Amazing. Even Karl Rove is on Fox talking about how great this Obama win is for the country and the world.

  45. Connie said on November 4, 2008 at 11:17 pm

    LAMary, I’ll do it with you. we could do a dutch girl dance.

  46. coozledad said on November 4, 2008 at 11:18 pm

    Nancy: Don’t be solemn about it. Dance. Once I find some music for it , that’s what I’m going to do.

  47. Jeff (the mild-mannered one) said on November 4, 2008 at 11:29 pm

    Y’know, eight years ago, i thought Al Gore’s concession speech was the classiest speech i’d ever heard, but it is now number two. Thank you, John McCain; and now, to Grant Park, and the start of the Obama administration.

  48. jcburns said on November 4, 2008 at 11:31 pm

    Here in Atlanta, a warm clear night. Fireworks (literally) on the horizon, and the sounds of cheering can be heard off in all directions.

    Amazing. Solemn. Celebratory.

    I’m so proud of my city—Atlanta—and of my home state, Ohio.

    (Edit: Yep. That was really John McCain up there. But based on the Arizona crowd reactions, sounds like it’ll take a while for his partisans to let his profound words of concession and unity to sink in.)

  49. harry near indy said on November 4, 2008 at 11:33 pm

    obama won — damn!

  50. Jolene said on November 4, 2008 at 11:34 pm

    Indeed, a very classy speech by McCain, Jeff. Am listening to Rep. John Lewis on MSNBC. Very moving to hear about the long march of history from someone who took real risks to change things.

  51. Danny said on November 4, 2008 at 11:35 pm

    Congratulations, everyone (well, at least most of you, as a small percentage are conservatives). I voted for the sad grandpa too, but I have hopes that Obama will be a good president. With the current state of the union, he needs our support and prayers. And I plan to give that to him.

    Cheers.

  52. MichaelG said on November 4, 2008 at 11:36 pm

    Coozledad, please accept my sincere and heartfelt thanks. I’m a lazy bastard who’s been rooting from the sidelines but it’s you and people like you who really made this happen. At this time I don’t know where North Carolina will fall, but your work (and I mean here the work of all those who got out there in the streets for Obama) has made the difference. Whichever way NC goes in the presidential race, you at least dumped the detestable Liddy Dole. That’s a big reward all by itself. Thank you again.

  53. Colleen said on November 4, 2008 at 11:43 pm

    Nearly midnight and IN still not called.

    And it looks like it’s going to go blue.

    Wow. Cooooool.

  54. Gasman said on November 4, 2008 at 11:52 pm

    Jeff (tmmo),
    No way on McCain’s speech being the classiest. He has far too much to answer for. His conduct during the last six months has been loathsome and beneath contempt. I cannot forgive his attacks from the gutter on Obama’s character, judgement, and the ridiculous guilt-by-association charges. His words tonight rang a bit hollow as my ears were still echoing with his character assassinations from just days ago. He needs to issue dozens of such statements between now and inauguration day before I will consider him rehabilitated. He was far too willing to do anything to gain the White House. By contrast, Obama has shown remarkable restraint and depth of character and been acting more presidential from the start.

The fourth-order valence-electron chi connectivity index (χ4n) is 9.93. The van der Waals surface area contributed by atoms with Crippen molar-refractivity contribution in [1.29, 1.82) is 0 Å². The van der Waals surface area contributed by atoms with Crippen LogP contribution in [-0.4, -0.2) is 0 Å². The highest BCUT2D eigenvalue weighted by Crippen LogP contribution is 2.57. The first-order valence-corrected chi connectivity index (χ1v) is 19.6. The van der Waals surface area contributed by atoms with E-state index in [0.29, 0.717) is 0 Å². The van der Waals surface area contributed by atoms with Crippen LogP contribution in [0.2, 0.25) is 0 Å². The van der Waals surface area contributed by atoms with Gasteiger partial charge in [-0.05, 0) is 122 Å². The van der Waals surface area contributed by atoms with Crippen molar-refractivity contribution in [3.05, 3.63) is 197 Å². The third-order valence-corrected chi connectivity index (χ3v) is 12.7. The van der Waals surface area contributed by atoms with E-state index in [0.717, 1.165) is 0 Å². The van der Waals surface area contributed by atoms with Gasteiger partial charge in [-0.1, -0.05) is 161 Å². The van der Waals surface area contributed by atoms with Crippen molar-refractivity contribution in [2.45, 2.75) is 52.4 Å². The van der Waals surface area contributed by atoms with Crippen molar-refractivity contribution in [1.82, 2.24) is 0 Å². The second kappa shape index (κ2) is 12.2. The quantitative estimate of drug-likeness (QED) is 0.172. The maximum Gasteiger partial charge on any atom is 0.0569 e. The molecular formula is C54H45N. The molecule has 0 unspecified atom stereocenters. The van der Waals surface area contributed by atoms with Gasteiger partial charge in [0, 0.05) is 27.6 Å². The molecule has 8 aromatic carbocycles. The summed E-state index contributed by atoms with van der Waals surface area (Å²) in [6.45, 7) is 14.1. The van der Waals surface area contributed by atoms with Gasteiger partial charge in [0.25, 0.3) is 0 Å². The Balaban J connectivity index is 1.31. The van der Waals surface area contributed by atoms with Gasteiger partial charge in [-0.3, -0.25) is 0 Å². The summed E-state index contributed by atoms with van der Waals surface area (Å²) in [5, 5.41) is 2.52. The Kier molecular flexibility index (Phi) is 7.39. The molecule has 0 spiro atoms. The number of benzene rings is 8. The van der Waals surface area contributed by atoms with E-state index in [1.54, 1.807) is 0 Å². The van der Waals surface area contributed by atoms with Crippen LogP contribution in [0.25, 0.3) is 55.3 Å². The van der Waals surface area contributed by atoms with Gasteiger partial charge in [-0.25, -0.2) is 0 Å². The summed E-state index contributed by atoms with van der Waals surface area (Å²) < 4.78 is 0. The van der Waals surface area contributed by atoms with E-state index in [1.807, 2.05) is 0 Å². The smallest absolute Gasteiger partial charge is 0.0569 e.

The good guys won tonight.

  55. coozledad said on November 4, 2008 at 11:53 pm

    Thanks Michael. I wish you’d had the opportunity to meet the children who engineered this. I ‘m so proud of the kids the campaign sent down here to fight this,my heart is about to burst.

  56. Catherine said on November 5, 2008 at 12:09 am

    Coozledad, what MichaelG said. Congratulations and thank you.

    McCain’s speech was classy; and Gore’s is the gold standard.

    I’m watching the Obama speech and it’s good; but it’s the crowd reaction that’s making me well up.

  57. MichaelG said on November 5, 2008 at 12:21 am

    THAT WAS A SPEECH.

  58. Gasman said on November 5, 2008 at 12:22 am

    THAT was a SPEECH! That one will be remembered for generations. I am so damn proud of my country right now! That we could rise above the racial, religious, and ethnic bigotry to elect a man named Barack Obama President of these United States! We rock!

  59. Bruce Fields said on November 5, 2008 at 12:30 am

    “No way on McCain’s speech being the classiest. He has far too much to answer for. His conduct during the last six months has been loathsome and beneath contempt.”

    a) That conduct wasn’t part of a speech.
    b) I didn’t like much of his campaign, but I don’t think it could be called “loathsome and beneath contempt” without cherry-picking the conduct of his most embarrassing supporters.
    c) I thought it was a pretty classy speech.

    Admittedly, I wasn’t going to vote for the guy anyway, but I was glad when he was nominated; I thought he was a solid candidate. I wish he’d run a different campaign–it would have been a much more interesting race–but it’s hard for me to second-guess a campaign stuck in the position his was in.

    As of midnight, it’s my birthday. I’m glad I stayed up for both speeches–I couldn’t have asked for a better birthday present!

  60. LAMary said on November 5, 2008 at 12:30 am